Party Crashers All the Rage, Aren’t All the Same

Congressional job approval is at an all-time low, and there’s no shortage of anger aimed at the Beltway. There’s also no shortage of people looking to take advantage of the unpopularity of both Republicans and Democrats.

On the surface, Americans Elect, No Labels and might look like similar groups, complaining about hyper-partisanship and gridlock while trying to dislodge the two-party system. But a closer examination reveals that each group is prescribing its own cure for the country’s problems.

“These organizations are all distinct with unique missions,” said veteran media consultant Mark McKinnon, a advisory board member and No Labels co-founder. “What they have in common is a belief that the current system has become so highly polarized it has paralyzed our ability to function and, therefore, voters are looking for alternative ways in which they can have an impact and a voice.”

No Labels made a splash last winter with a New York City launch that included Mayor Michael Bloomberg, a former Republican and oft-mentioned potential third-party candidate for president. No Labels isn’t trying to become a third party but instead aims to force the two parties to work better together.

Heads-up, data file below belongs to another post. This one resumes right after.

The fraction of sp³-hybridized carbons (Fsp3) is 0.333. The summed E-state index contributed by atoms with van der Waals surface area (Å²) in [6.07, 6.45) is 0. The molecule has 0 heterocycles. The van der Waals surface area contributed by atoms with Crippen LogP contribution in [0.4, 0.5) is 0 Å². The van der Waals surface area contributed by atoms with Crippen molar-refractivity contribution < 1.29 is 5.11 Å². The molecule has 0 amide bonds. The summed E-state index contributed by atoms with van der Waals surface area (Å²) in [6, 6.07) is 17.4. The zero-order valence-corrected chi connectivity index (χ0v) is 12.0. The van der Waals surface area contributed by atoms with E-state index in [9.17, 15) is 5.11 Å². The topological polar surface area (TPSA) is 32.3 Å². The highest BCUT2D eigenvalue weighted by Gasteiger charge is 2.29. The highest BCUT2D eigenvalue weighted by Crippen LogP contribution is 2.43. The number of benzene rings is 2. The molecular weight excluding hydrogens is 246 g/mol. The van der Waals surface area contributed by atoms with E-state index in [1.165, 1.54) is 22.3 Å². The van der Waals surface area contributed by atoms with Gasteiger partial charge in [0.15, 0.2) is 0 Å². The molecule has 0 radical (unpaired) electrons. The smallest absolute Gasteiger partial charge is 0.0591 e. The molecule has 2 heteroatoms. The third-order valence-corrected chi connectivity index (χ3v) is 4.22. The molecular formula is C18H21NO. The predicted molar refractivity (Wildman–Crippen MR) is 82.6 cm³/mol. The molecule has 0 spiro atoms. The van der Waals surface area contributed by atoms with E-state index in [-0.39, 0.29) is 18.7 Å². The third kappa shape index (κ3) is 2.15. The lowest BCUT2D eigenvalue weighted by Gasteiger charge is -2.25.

“For better or for worse, our basic structure dictates a two-party system,” said Bill Galston, a senior fellow at the Brookings Institution, veteran Democratic adviser and another of No Labels’ 30 co-founders. According to Galston, their group is trying to “re-create a two-party system that functions in the national interest” by fostering a “nationwide citizen movement to try and provide concrete incentives to search harder for common ground.”

The plan is to organize No Labels chapters (groups of Republicans, Democrats and independents) in all 435 Congressional districts by the end of the year and have a “presence on the ground” that politicians can’t ignore. In addition, Galston said No Labels may also get involved in primaries next year in order to support candidates who align with its philosophy of cooperation.

No Labels, which is a nonprofit 501(c)(4), also tries to affect the national conversation with regular news releases and even made a small cable television ad buy in the Washington, D.C., market earlier this month. Although the group doesn’t espouse a specific ideology, its push toward compromise and “practical solutions” promotes a centrist philosophy.

No Labels co-founders are a collection of public and private sector leaders including former Reps. Tom Davis (R-Va.), Al Wynn (D-Md.) and Nick Lampson (D-Texas), but veteran Democratic fundraiser Nancy Jacobson is regarded as the one with the initial idea.

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